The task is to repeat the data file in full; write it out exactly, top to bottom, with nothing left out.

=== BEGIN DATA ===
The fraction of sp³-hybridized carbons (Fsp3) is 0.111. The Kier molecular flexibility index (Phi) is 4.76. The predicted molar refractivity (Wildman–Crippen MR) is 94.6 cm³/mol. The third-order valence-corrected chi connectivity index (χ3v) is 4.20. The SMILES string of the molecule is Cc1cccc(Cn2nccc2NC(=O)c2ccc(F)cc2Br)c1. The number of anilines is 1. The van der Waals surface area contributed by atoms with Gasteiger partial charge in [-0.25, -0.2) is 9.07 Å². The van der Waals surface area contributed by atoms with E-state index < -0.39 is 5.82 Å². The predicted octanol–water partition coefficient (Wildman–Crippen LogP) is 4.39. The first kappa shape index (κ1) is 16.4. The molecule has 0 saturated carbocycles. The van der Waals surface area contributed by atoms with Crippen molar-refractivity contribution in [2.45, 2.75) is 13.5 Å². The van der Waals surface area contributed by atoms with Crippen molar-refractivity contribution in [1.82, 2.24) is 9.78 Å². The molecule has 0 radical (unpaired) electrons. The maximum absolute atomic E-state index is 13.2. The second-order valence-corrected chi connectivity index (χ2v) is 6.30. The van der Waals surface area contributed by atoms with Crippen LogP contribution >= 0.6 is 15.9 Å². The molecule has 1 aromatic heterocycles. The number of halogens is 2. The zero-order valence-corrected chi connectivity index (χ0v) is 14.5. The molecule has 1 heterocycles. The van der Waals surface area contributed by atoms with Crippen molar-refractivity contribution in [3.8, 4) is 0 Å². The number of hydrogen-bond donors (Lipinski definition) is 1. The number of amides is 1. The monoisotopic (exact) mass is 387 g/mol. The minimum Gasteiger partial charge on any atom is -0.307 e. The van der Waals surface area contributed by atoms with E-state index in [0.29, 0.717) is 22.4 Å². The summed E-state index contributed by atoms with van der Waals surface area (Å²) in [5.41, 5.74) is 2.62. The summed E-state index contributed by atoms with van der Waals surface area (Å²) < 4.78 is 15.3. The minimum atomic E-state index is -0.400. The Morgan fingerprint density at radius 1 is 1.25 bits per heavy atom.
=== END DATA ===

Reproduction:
The fraction of sp³-hybridized carbons (Fsp3) is 0.111. The Kier molecular flexibility index (Phi) is 4.76. The predicted molar refractivity (Wildman–Crippen MR) is 94.6 cm³/mol. The third-order valence-corrected chi connectivity index (χ3v) is 4.20. The SMILES string of the molecule is Cc1cccc(Cn2nccc2NC(=O)c2ccc(F)cc2Br)c1. The number of anilines is 1. The van der Waals surface area contributed by atoms with Gasteiger partial charge in [-0.25, -0.2) is 9.07 Å². The van der Waals surface area contributed by atoms with E-state index < -0.39 is 5.82 Å². The predicted octanol–water partition coefficient (Wildman–Crippen LogP) is 4.39. The first kappa shape index (κ1) is 16.4. The molecule has 0 saturated carbocycles. The van der Waals surface area contributed by atoms with Crippen molar-refractivity contribution in [2.45, 2.75) is 13.5 Å². The van der Waals surface area contributed by atoms with Crippen molar-refractivity contribution in [1.82, 2.24) is 9.78 Å². The molecule has 0 radical (unpaired) electrons. The maximum absolute atomic E-state index is 13.2. The second-order valence-corrected chi connectivity index (χ2v) is 6.30. The van der Waals surface area contributed by atoms with Crippen LogP contribution >= 0.6 is 15.9 Å². The molecule has 1 aromatic heterocycles. The number of halogens is 2. The zero-order valence-corrected chi connectivity index (χ0v) is 14.5. The molecule has 1 heterocycles. The van der Waals surface area contributed by atoms with Crippen molar-refractivity contribution in [3.8, 4) is 0 Å². The number of hydrogen-bond donors (Lipinski definition) is 1. The number of amides is 1. The monoisotopic (exact) mass is 387 g/mol. The minimum Gasteiger partial charge on any atom is -0.307 e. The van der Waals surface area contributed by atoms with E-state index in [0.29, 0.717) is 22.4 Å². The summed E-state index contributed by atoms with van der Waals surface area (Å²) in [5.41, 5.74) is 2.62. The summed E-state index contributed by atoms with van der Waals surface area (Å²) < 4.78 is 15.3. The minimum atomic E-state index is -0.400. The Morgan fingerprint density at radius 1 is 1.25 bits per heavy atom.